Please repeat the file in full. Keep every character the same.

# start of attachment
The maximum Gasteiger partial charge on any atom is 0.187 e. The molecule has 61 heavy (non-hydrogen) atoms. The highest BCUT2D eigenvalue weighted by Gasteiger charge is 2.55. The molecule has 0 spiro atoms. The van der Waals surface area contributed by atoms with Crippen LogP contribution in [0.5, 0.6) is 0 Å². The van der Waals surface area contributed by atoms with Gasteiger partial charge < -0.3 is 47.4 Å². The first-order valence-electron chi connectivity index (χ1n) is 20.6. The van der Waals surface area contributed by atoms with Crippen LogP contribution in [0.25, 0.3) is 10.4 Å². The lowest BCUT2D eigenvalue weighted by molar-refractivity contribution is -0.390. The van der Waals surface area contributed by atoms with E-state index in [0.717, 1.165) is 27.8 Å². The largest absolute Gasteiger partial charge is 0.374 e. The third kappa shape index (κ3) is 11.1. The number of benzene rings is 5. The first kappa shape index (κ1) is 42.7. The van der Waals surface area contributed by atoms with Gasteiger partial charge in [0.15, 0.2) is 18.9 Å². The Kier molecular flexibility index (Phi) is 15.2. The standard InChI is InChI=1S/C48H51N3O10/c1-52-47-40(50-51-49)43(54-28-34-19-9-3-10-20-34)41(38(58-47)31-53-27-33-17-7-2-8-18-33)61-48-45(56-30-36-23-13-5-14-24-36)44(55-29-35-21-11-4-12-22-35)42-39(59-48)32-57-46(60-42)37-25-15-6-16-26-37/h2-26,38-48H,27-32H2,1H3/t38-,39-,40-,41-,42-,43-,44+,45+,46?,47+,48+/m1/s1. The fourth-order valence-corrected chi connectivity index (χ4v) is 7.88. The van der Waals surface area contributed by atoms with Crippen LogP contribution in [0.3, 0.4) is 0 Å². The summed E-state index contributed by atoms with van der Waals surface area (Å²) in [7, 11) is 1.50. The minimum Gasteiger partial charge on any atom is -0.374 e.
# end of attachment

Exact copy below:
The maximum Gasteiger partial charge on any atom is 0.187 e. The molecule has 61 heavy (non-hydrogen) atoms. The highest BCUT2D eigenvalue weighted by Gasteiger charge is 2.55. The molecule has 0 spiro atoms. The van der Waals surface area contributed by atoms with Crippen LogP contribution in [0.5, 0.6) is 0 Å². The van der Waals surface area contributed by atoms with Gasteiger partial charge < -0.3 is 47.4 Å². The first-order valence-electron chi connectivity index (χ1n) is 20.6. The van der Waals surface area contributed by atoms with Crippen LogP contribution in [0.25, 0.3) is 10.4 Å². The lowest BCUT2D eigenvalue weighted by molar-refractivity contribution is -0.390. The van der Waals surface area contributed by atoms with E-state index in [0.717, 1.165) is 27.8 Å². The largest absolute Gasteiger partial charge is 0.374 e. The third kappa shape index (κ3) is 11.1. The number of benzene rings is 5. The first kappa shape index (κ1) is 42.7. The van der Waals surface area contributed by atoms with Gasteiger partial charge in [0.15, 0.2) is 18.9 Å². The Kier molecular flexibility index (Phi) is 15.2. The standard InChI is InChI=1S/C48H51N3O10/c1-52-47-40(50-51-49)43(54-28-34-19-9-3-10-20-34)41(38(58-47)31-53-27-33-17-7-2-8-18-33)61-48-45(56-30-36-23-13-5-14-24-36)44(55-29-35-21-11-4-12-22-35)42-39(59-48)32-57-46(60-42)37-25-15-6-16-26-37/h2-26,38-48H,27-32H2,1H3/t38-,39-,40-,41-,42-,43-,44+,45+,46?,47+,48+/m1/s1. The fourth-order valence-corrected chi connectivity index (χ4v) is 7.88. The van der Waals surface area contributed by atoms with Crippen LogP contribution in [0.3, 0.4) is 0 Å². The summed E-state index contributed by atoms with van der Waals surface area (Å²) in [7, 11) is 1.50. The minimum Gasteiger partial charge on any atom is -0.374 e.